Toni Morrison's diary entries, early drafts and letters are on display at Princeton
Walking into Toni Morrison: Sites of Memory, a new exhibition curated from the late author's archives at Princeton University, is an emotional experience for anyone who loves literature. Dozens of pages are on display, most of them waterlogged and brown from burning.
"These are the fire-singed pieces from the house fire," explains curator Autumn Womack. "I wanted visitors to think about the archive as something that is both fragile but also endures."
Morrison's house accidentally burned down in 1993, the same year she won the Nobel Prize in Literature. A team of archivists saved Morrison's work. They wrapped every surviving page in Mylar. This exhibition includes diary entries, unreleased recordings and drafts of novels, such as Sula, Song of Solomon and Beloved, as well as letters and lists dating back to when the author was a girl in Lorain, Ohio, named Chloe Ardelia Wofford.
"There's material where you can see her playing around with her name," Womack points out. "There's Chloe Wofford, Toni Wofford; then we get Toni Morrison."
Toni Morrison remains the sole Black female recipient of a Literature Nobel. The exhibition commemorates the 30th anniversary of that achievement. When Morrison was hired at Princeton — in 1989 — she was the second Black woman faculty in the university's history. (The first, Nell Painter, had been hired only the year before.) Now, Autumn Womack, who is also a Princeton professor of literature and African American Studies, works in Morrison Hall, a building named after her.
"There are over 400 boxes of material," Womack says of Morrison's archives. "I really do believe that archives and collections are always telling us new stories. The day before the show opened, I was still adding things and taking things away, much to the joy of the archivists."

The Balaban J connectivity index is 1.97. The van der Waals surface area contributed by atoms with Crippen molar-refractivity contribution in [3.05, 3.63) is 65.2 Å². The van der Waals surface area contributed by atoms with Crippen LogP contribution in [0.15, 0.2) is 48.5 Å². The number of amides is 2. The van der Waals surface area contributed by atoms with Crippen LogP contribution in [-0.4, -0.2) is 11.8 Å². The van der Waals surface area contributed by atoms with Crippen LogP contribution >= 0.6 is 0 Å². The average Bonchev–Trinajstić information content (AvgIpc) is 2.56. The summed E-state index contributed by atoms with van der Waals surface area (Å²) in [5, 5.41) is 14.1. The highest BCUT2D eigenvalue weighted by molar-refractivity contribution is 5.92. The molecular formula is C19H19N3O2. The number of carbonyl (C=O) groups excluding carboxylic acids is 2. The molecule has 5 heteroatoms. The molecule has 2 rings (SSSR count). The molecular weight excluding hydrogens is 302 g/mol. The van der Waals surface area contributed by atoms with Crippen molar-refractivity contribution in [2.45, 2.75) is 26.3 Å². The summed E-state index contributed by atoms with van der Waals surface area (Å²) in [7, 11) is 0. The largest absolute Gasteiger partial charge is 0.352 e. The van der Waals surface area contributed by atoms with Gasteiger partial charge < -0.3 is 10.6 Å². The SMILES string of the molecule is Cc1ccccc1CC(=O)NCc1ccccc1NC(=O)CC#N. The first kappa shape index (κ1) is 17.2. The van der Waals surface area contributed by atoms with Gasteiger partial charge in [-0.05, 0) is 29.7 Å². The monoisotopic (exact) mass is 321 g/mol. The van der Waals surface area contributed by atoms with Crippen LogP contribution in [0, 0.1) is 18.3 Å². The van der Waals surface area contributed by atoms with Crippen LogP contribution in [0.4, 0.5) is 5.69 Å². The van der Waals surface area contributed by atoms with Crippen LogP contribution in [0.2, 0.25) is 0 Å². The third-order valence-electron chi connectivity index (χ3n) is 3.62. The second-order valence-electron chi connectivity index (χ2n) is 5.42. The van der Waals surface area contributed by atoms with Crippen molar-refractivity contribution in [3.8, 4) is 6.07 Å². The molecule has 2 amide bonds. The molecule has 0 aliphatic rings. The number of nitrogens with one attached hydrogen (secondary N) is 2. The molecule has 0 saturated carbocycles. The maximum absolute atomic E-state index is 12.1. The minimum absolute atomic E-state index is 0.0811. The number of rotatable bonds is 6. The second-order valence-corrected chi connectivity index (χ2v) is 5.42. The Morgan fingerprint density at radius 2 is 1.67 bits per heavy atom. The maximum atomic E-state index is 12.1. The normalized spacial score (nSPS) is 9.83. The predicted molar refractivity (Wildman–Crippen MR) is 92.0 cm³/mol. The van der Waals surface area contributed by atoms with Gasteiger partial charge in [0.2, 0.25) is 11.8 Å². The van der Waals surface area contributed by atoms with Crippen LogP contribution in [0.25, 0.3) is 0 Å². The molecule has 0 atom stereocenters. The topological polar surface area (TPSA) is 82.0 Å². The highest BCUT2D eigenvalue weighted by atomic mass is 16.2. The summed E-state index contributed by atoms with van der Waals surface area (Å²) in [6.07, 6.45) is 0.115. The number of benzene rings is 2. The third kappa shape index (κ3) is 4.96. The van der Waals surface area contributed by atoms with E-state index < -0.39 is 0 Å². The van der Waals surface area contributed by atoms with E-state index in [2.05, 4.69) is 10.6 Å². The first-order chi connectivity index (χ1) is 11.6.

Morrison graduated from Howard University in 1953, earned an MA from Cornell, then worked as an editor for a textbook company before moving to the fiction department at Random House. She was the first Black woman to be a senior editor there. She played an influential role in the literary careers of activists such as Angela Davis and Huey Newton and the writer Toni Cade Bambara. (They signed letters to each other with the words "Yours in work.")
In March, scholars of Toni Morrison's life and career converged at Princeton for a conference related to the exhibit, co-organized by Womack and Kinohi Nishikawa. Among the archives' treasures, he says, are documents tracing a creative disagreement between Morrison and renowned opera director Peter Sellars about William Shakespeare's play Othello. He found it irrelevant. In rebuke, Morrison wrote an opera based on the play. Sellers wound up directing.
"It was called Desdemona," Nishikawa notes. "But by the time you come out, you do not even think of it as an adaptation of Othello. It is its own thing, with its own sound and its own lyrical voice. "
Toni Morrison's connection to film and theater is one of the revelations of this exhibition. It includes vintage photographs of her performing with the Howard Players and pages from a screenplay adaptation of her novel Tar Baby. McCarter Theatre Center commissioned performers to create works based on the archives. One evening features a collaboration between Mame Diarra Speis, the founder of Urban Bush Women, and the Guggenheim-winning theater artist Daniel Alexander Jones.
Diving into the archives of one of the best writers in U.S. history was a spiritual experience, Jones says. So was re-reading her novels at a moment when some of them are now banned from libraries and schools in Florida, Virginia, Utah, Missouri, Texas and more.
"She gave us codes and keys to deal with everything we are facing right now," he says. "And if you go back, you will receive them. There are answers there."
Answers, he says, that returned to one chief question: "How do we take the venom of this time and transmute it?"
Toni Morrison, he says, teaches us to face life — all of it — unafraid and willing to understand it through art. That, he says, transmutes venom into medicine.
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